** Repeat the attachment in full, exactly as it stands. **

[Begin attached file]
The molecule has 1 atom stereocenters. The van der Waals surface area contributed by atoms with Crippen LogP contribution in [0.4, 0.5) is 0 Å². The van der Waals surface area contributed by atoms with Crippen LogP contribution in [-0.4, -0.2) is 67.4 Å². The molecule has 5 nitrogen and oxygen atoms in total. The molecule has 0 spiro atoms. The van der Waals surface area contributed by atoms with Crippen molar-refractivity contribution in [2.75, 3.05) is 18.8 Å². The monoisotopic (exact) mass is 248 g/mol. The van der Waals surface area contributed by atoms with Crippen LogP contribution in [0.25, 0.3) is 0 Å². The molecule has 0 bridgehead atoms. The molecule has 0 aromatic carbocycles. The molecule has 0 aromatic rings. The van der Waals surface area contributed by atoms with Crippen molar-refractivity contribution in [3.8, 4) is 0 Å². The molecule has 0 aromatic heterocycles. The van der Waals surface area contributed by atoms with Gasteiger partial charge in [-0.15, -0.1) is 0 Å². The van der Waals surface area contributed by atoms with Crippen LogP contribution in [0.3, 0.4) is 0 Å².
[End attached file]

The molecule has 1 atom stereocenters. The van der Waals surface area contributed by atoms with Crippen LogP contribution in [0.4, 0.5) is 0 Å². The van der Waals surface area contributed by atoms with Crippen LogP contribution in [-0.4, -0.2) is 67.4 Å². The molecule has 5 nitrogen and oxygen atoms in total. The molecule has 0 spiro atoms. The van der Waals surface area contributed by atoms with Crippen molar-refractivity contribution in [2.75, 3.05) is 18.8 Å². The monoisotopic (exact) mass is 248 g/mol. The van der Waals surface area contributed by atoms with Crippen LogP contribution in [0.25, 0.3) is 0 Å². The molecule has 0 bridgehead atoms. The molecule has 0 aromatic carbocycles. The molecule has 0 aromatic rings. The van der Waals surface area contributed by atoms with Crippen molar-refractivity contribution in [3.8, 4) is 0 Å². The molecule has 0 aromatic heterocycles. The van der Waals surface area contributed by atoms with Gasteiger partial charge in [-0.15, -0.1) is 0 Å². The van der Waals surface area contributed by atoms with Crippen LogP contribution in [0.3, 0.4) is 0 Å².